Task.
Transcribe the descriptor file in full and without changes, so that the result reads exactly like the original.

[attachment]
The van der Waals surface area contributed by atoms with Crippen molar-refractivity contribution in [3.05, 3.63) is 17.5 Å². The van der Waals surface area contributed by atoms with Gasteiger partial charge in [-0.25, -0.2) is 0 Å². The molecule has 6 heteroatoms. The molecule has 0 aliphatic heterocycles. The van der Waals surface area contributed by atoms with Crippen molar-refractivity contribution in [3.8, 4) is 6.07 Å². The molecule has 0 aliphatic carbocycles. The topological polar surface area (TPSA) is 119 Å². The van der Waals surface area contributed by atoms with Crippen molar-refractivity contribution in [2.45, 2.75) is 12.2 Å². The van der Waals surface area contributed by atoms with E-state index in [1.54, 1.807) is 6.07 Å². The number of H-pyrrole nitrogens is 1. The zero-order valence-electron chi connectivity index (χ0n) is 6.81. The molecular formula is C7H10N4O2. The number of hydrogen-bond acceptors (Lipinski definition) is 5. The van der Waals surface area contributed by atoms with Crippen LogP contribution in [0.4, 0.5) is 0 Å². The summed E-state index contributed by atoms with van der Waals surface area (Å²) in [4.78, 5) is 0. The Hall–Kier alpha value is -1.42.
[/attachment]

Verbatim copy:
The van der Waals surface area contributed by atoms with Crippen molar-refractivity contribution in [3.05, 3.63) is 17.5 Å². The van der Waals surface area contributed by atoms with Gasteiger partial charge in [-0.25, -0.2) is 0 Å². The molecule has 6 heteroatoms. The molecule has 0 aliphatic heterocycles. The van der Waals surface area contributed by atoms with Crippen molar-refractivity contribution in [3.8, 4) is 6.07 Å². The molecule has 0 aliphatic carbocycles. The topological polar surface area (TPSA) is 119 Å². The van der Waals surface area contributed by atoms with Crippen molar-refractivity contribution in [2.45, 2.75) is 12.2 Å². The van der Waals surface area contributed by atoms with E-state index in [1.54, 1.807) is 6.07 Å². The number of H-pyrrole nitrogens is 1. The zero-order valence-electron chi connectivity index (χ0n) is 6.81. The molecular formula is C7H10N4O2. The number of hydrogen-bond acceptors (Lipinski definition) is 5. The van der Waals surface area contributed by atoms with Crippen LogP contribution in [0.4, 0.5) is 0 Å². The summed E-state index contributed by atoms with van der Waals surface area (Å²) in [4.78, 5) is 0. The Hall–Kier alpha value is -1.42.